Other specific tools include improvisation and psychodrama. Painting, fantasizing and dream interpretations may be used. Three methods developed by Frankl are Socratic dialogue, paradoxical intention and dereflection.


In Socratic dialogue, the therapist poses questions in such a way that clients become more aware of their repressed wishes, unconscious hopes and desires. The dialogue can explore the past and fantasies for the future. It may revive peak experiences and bring attention to ignored achievements. Situations which appeared meaningless may be re-examined. The Socratic dialogue helps clients get in touch with unconscious goals. Socrates’ view of teaching was not to insert information into students, but to help students realize what they already know deep within.


Frankl uses paradoxical intent particularly with phobic and obsessive-compulsive clients. It can be used to alter unwanted behavior patterns: fear of public speaking, blushing, sweating, etc. Frankl ties into the human capacity for humor and self-detachment. He encourages clients to do exactly what they fear, even if only briefly. This breaks the cycle of anticipatory anxiety (which tended to increase the discomfort and fear). Humor might be used, exaggerating and lampooning the fear: “Go on, show us just how much you can stutter!” (As Haley and others who use similar methods have pointed out, such paradoxes also illustrate to clients that they ARE in control of their symptoms.) Frankl teaches the theory of paradoxical intent and urges clients to learn formulations. E.g., “I’ll show my boss how much I can stutter!” Such rehearsals, if done before the situation, tend to defuse the fear, and aid the client’s sense of power and control. Frankl appreciates humor and quotes Gordon Allport: “The neurotic who learns to laugh at himself may be on the way to self-management, perhaps to cure.” (p. 139, The Pursuit of Meaning)

Frankl warns that paradoxical intent must be used with care. It can be helpful to a person obsessed (unrealistically) with the thought of killing himself to tell himself: “I’ll go home and shoot myself enough times to look like a sieve.” It would be highly dangerous for a depressive person with actual suicidal tendencies to follow this formulation!


A third technique of Frankl’s is de-reflection which is utilized when the problem is an excessive focus of attention on one thing, often a bodily function. Frankl uses it considerably in sex therapy. He points out (and is supported by Masters’ and Johnson’s work) that many sexual dysfunctions are due to anticipatory anxiety, excessive attention to some details of the sexual experience (and screening out other parts of the experience), often due to an over-concern with performance. Frankl changes the focus. Clients are led away from this self-observation. A common technique is to have a client focus on the partner. Spontaneity is often easily restored.

It is an interesting polarity that de-reflection works by lessening a person’s ability to watch him or herself, by cutting off excessive self-observation, while paradoxical intent utilizes the ability of an individual to not only observe, but laugh at his or her own foibles.


The first step is to help separate clients from symptoms, assist them in realizing that they are NOT their inferiority complexes, depressions, or whatever. As the therapist and clients hook into the spiritual side, the defiant power of the clients’ spirits are raised. They can move from the position of helpless victims.

The relationship between therapist and client must be an “I-Thou” one in Martin Buber’s terms. Empathy and caring by the therapist for clients are essential. Within that supportive context, the therapist emphasizes that we always have choices, even if only choices of attitude. Clients are encouraged to make choices, take steps—no matter how small, accept responsibilities and commitments, and makes changes.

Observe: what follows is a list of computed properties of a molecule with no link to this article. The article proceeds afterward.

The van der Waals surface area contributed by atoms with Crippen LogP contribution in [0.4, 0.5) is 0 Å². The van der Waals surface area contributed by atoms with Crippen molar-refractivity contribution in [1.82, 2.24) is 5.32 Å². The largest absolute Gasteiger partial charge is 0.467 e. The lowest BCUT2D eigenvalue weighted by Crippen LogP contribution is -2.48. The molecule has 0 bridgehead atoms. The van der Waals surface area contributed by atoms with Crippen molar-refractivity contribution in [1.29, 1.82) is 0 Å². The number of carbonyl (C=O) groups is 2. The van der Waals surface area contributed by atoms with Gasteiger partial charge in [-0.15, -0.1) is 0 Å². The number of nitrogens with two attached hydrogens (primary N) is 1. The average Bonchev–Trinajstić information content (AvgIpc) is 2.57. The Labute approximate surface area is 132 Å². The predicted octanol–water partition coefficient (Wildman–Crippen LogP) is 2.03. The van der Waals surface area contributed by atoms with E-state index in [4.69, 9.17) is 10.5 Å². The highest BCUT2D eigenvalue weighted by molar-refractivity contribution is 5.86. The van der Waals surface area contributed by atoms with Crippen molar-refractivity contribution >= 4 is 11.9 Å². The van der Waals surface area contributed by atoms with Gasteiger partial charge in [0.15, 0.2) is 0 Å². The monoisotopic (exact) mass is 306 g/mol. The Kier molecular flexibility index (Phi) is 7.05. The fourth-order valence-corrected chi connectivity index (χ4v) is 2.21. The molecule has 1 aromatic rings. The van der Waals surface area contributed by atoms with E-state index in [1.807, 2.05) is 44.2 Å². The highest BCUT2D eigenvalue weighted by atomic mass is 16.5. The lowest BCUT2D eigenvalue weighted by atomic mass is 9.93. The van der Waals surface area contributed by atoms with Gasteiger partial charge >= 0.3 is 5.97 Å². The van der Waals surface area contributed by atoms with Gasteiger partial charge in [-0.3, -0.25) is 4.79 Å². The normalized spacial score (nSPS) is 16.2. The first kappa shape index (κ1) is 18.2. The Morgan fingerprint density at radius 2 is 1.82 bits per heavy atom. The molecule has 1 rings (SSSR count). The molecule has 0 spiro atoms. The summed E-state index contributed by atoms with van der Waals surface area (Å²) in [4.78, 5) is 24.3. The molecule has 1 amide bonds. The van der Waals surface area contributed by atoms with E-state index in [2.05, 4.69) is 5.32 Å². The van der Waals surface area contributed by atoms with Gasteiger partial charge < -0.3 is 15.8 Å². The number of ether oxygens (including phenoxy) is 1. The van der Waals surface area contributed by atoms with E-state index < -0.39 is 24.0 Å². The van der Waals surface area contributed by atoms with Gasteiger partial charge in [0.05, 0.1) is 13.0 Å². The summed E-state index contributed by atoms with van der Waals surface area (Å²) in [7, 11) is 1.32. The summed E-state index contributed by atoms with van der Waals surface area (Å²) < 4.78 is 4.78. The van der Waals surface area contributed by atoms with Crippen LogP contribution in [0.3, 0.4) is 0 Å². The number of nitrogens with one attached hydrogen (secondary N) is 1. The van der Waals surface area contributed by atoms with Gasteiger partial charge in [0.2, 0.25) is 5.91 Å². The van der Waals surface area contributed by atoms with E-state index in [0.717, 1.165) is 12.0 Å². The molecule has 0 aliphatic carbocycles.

Step two is a modification of attitudes. Once clients have gained some distance from their symptoms, this is easier. Frankl emphasizes staying within the world view of the client—not forcing attitudes upon a client, but alert for subtle and unconscious cues regarding directions a client might wish to take, changes a client might want to make. All the techniques mentioned can be used to assist in attitude change.

Step three is the disappearance or reduction of the symptom(s). With new attitudes, what had appeared unbearable now seem manageable to the client. Clients tend to get much positive feedback from their attitude shifts, which help solidify the changes.

Step four Frankl considers enhancing future health. Potential meanings in clients’ lives and particular situations are discussed. World views may be extended and enriched. Clients come to a clear value hierarchy which helps by-pass further value conflicts and frustration. Clients learn to accept responsibility. Clients who feel power and responsibility for their lives, and who look for meaning in their world and circumstances are more likely to cope effectively with the world.


Logotherapy has been used successfully in dentistry, with doctors and nurses, in religious counseling, groups, marriage counseling, with the young, with the old, with emotionally disturbed people, with addicts of various kinds, with criminal offenders, on the job, and in a variety of community arenas. For a survey, see Logotherapy in Action edited by Joseph Fabry, Reuven P. Bulka, and William S. Sahakian.

Frankl feels Logotherapy is especially needed now because much of materialistic science has promulgated the world view of a random universe of people controlled by outside forces. Frankl notes that 40% of his students at the University of Vienna Medical School feel a sense of meaninglessness to life. 80% of his American students feel this meaninglessness. (p.25, Logotherapy in Action) Frankl’s goal is to defeat such nihilistic thinking and oppose a “science” which tries to reduce people to machines or defense mechanisms or large, white rats.

To such a sentiment, I can only say, heartily, “Amen!”


Fabry, Joseph B., et. al., Logotherapy in Action, New York, Jason Aronson, 1979.

Fabry, Joseph B., The Pursuit of Meaning, San Francisco, Harper & Row, 1980.

Frankl, Viktor E., Man’s Search for Meaning, New York, Washington Square Press Inc., 1963.

Copyright © 1982 Los Angeles Community Church of Religious Science, Inc.